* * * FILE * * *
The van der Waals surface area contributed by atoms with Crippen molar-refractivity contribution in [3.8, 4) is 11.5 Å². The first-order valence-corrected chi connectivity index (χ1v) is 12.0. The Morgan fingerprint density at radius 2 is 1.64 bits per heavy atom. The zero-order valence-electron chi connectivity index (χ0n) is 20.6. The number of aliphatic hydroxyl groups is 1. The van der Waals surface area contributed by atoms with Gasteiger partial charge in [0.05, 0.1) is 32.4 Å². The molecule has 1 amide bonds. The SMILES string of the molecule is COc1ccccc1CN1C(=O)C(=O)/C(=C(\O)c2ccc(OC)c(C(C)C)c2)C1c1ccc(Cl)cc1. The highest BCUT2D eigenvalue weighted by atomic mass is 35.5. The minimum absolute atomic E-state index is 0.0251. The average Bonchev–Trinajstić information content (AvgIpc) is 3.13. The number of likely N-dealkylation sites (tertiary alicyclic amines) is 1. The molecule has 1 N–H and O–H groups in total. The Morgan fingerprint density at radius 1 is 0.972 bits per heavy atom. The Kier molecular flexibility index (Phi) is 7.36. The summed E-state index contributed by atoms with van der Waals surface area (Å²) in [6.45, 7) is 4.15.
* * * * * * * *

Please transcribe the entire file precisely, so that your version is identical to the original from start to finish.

The van der Waals surface area contributed by atoms with Crippen molar-refractivity contribution in [3.8, 4) is 11.5 Å². The first-order valence-corrected chi connectivity index (χ1v) is 12.0. The Morgan fingerprint density at radius 2 is 1.64 bits per heavy atom. The zero-order valence-electron chi connectivity index (χ0n) is 20.6. The number of aliphatic hydroxyl groups is 1. The van der Waals surface area contributed by atoms with Gasteiger partial charge in [0.05, 0.1) is 32.4 Å². The molecule has 1 amide bonds. The SMILES string of the molecule is COc1ccccc1CN1C(=O)C(=O)/C(=C(\O)c2ccc(OC)c(C(C)C)c2)C1c1ccc(Cl)cc1. The highest BCUT2D eigenvalue weighted by atomic mass is 35.5. The minimum absolute atomic E-state index is 0.0251. The average Bonchev–Trinajstić information content (AvgIpc) is 3.13. The number of likely N-dealkylation sites (tertiary alicyclic amines) is 1. The molecule has 1 N–H and O–H groups in total. The Morgan fingerprint density at radius 1 is 0.972 bits per heavy atom. The Kier molecular flexibility index (Phi) is 7.36. The summed E-state index contributed by atoms with van der Waals surface area (Å²) in [6.45, 7) is 4.15.